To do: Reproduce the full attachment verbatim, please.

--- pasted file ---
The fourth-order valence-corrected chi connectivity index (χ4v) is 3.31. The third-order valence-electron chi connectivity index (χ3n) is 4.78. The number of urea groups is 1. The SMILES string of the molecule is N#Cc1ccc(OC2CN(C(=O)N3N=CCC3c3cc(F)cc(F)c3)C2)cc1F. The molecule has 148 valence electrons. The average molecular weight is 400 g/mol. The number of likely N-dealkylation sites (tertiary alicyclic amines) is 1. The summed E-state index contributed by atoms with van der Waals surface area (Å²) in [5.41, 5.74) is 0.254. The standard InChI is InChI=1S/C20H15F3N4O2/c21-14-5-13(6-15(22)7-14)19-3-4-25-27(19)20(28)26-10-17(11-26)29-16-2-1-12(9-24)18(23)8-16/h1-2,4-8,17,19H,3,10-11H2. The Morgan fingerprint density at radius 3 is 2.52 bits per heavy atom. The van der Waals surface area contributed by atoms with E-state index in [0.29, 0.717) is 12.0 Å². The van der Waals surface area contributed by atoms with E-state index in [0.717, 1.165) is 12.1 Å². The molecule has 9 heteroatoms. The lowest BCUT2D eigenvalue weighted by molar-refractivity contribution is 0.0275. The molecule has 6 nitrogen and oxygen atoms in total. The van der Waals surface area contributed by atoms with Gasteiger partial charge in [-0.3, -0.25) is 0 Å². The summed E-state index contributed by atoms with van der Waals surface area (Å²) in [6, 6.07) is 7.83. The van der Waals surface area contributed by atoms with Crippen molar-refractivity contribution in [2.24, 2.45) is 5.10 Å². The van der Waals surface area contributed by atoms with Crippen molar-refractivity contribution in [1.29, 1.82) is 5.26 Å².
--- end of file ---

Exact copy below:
The fourth-order valence-corrected chi connectivity index (χ4v) is 3.31. The third-order valence-electron chi connectivity index (χ3n) is 4.78. The number of urea groups is 1. The SMILES string of the molecule is N#Cc1ccc(OC2CN(C(=O)N3N=CCC3c3cc(F)cc(F)c3)C2)cc1F. The molecule has 148 valence electrons. The average molecular weight is 400 g/mol. The number of likely N-dealkylation sites (tertiary alicyclic amines) is 1. The summed E-state index contributed by atoms with van der Waals surface area (Å²) in [5.41, 5.74) is 0.254. The standard InChI is InChI=1S/C20H15F3N4O2/c21-14-5-13(6-15(22)7-14)19-3-4-25-27(19)20(28)26-10-17(11-26)29-16-2-1-12(9-24)18(23)8-16/h1-2,4-8,17,19H,3,10-11H2. The Morgan fingerprint density at radius 3 is 2.52 bits per heavy atom. The van der Waals surface area contributed by atoms with E-state index in [0.29, 0.717) is 12.0 Å². The van der Waals surface area contributed by atoms with E-state index in [0.717, 1.165) is 12.1 Å². The molecule has 9 heteroatoms. The lowest BCUT2D eigenvalue weighted by molar-refractivity contribution is 0.0275. The molecule has 6 nitrogen and oxygen atoms in total. The van der Waals surface area contributed by atoms with Gasteiger partial charge in [-0.3, -0.25) is 0 Å². The summed E-state index contributed by atoms with van der Waals surface area (Å²) in [6, 6.07) is 7.83. The van der Waals surface area contributed by atoms with Crippen molar-refractivity contribution in [2.24, 2.45) is 5.10 Å². The van der Waals surface area contributed by atoms with Crippen molar-refractivity contribution in [1.29, 1.82) is 5.26 Å².